In a data transfer statement, the I/O list specifies the entities whose values will be transferred. The I/O list is either an implied-do list or a simple list of variables (except for assumed-size arrays).
In input statements, the I/O list cannot contain constants and expressions because these do not specify named memory locations that can be referenced later in the program.
However, constants and expressions can appear in the I/O lists for output statements because the compiler can use temporary memory locations to hold these values during the execution of the I/O statement.
If an input item is a pointer, it must be currently associated with a definable target; data is transferred from the file to the associated target. If an output item is a pointer, it must be currently associated with a target; data is transferred from the target to the file.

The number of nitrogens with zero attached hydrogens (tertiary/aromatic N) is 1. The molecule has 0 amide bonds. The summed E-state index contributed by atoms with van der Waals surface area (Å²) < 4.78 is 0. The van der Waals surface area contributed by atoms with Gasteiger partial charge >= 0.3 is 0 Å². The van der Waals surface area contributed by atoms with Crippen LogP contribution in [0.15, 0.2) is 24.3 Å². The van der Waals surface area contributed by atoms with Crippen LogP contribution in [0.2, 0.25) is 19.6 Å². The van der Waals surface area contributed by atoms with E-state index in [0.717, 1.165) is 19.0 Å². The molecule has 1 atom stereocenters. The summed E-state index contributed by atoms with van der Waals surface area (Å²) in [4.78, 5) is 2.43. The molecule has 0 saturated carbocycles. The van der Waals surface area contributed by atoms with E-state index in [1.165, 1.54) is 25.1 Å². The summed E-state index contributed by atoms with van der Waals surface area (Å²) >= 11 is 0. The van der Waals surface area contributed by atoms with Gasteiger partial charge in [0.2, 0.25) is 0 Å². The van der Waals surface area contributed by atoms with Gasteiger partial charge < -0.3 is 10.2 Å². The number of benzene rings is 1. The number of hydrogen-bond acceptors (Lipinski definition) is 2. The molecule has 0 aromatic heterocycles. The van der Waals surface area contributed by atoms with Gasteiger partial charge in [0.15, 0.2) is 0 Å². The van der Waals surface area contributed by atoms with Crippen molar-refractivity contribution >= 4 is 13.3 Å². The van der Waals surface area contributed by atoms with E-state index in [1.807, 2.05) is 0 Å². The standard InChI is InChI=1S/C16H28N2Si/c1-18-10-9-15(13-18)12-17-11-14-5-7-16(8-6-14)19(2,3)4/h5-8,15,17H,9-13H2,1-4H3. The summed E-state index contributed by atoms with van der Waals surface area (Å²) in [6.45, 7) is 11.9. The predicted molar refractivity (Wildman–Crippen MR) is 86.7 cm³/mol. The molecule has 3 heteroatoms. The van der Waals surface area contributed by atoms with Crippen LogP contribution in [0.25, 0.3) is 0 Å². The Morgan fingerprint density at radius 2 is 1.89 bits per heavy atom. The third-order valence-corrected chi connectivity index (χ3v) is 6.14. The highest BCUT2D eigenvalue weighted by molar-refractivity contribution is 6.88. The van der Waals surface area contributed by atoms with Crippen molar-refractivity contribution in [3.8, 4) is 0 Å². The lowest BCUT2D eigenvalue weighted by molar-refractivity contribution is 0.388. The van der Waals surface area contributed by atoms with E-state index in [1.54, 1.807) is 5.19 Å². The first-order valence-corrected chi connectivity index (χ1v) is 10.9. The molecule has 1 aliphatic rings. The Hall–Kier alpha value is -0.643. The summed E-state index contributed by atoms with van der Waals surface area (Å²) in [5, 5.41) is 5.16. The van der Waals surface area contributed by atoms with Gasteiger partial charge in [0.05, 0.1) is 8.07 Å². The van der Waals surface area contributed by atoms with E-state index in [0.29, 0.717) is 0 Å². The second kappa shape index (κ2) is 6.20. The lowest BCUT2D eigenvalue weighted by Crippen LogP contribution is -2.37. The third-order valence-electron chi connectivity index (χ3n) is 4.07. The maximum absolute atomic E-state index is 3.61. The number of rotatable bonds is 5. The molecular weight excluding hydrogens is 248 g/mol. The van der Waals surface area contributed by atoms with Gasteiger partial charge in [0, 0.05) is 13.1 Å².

If an input or output item is an array, it is treated as if the elements (if any) were specified in array element order. For example, if ARRAY_A is an array of shape (2,1), the following input statements are equivalent:
However, no element of that array can affect the value of any expression in the input list, nor can any element appear more than once in an input list. For example, the following input statements are invalid:
READ *, ARRAY_A READ *, ARRAY_A(1,1), ARRAY_A(2,1)
If an input or output item is an allocatable array, it must be currently allocated.
INTEGER B(50) ... READ *, B(B) READ *, B(B(1):B(10))
If an input or output item is a derived type, the following rules apply:
The following sections describe simple list items in I/O lists, and implied-do lists in I/O lists.